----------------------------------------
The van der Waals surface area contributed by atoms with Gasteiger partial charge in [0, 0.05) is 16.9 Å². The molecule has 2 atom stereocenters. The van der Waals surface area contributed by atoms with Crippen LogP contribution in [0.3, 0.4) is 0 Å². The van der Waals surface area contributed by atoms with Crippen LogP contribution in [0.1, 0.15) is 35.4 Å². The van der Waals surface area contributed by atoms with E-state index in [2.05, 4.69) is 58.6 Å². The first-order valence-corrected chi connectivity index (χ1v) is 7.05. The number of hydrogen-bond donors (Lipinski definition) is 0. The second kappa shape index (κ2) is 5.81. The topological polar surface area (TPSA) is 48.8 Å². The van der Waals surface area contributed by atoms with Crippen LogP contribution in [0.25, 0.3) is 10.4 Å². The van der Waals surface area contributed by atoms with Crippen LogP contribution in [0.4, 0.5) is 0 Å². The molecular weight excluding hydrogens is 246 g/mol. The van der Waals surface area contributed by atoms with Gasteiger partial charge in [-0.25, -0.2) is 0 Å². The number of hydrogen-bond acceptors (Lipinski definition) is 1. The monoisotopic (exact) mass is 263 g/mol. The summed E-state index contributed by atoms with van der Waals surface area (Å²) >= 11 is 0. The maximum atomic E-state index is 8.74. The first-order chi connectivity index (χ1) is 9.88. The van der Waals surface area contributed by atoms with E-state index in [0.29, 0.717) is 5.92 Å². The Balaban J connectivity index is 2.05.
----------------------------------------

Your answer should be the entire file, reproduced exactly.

The van der Waals surface area contributed by atoms with Gasteiger partial charge in [0, 0.05) is 16.9 Å². The molecule has 2 atom stereocenters. The van der Waals surface area contributed by atoms with Crippen LogP contribution in [0.3, 0.4) is 0 Å². The van der Waals surface area contributed by atoms with Crippen LogP contribution in [0.1, 0.15) is 35.4 Å². The van der Waals surface area contributed by atoms with E-state index in [2.05, 4.69) is 58.6 Å². The first-order valence-corrected chi connectivity index (χ1v) is 7.05. The number of hydrogen-bond donors (Lipinski definition) is 0. The second kappa shape index (κ2) is 5.81. The topological polar surface area (TPSA) is 48.8 Å². The van der Waals surface area contributed by atoms with Crippen LogP contribution in [0.25, 0.3) is 10.4 Å². The van der Waals surface area contributed by atoms with Crippen LogP contribution in [0.4, 0.5) is 0 Å². The molecular weight excluding hydrogens is 246 g/mol. The van der Waals surface area contributed by atoms with Gasteiger partial charge in [-0.25, -0.2) is 0 Å². The number of hydrogen-bond acceptors (Lipinski definition) is 1. The monoisotopic (exact) mass is 263 g/mol. The summed E-state index contributed by atoms with van der Waals surface area (Å²) >= 11 is 0. The maximum atomic E-state index is 8.74. The first-order chi connectivity index (χ1) is 9.88. The van der Waals surface area contributed by atoms with E-state index in [0.29, 0.717) is 5.92 Å². The Balaban J connectivity index is 2.05.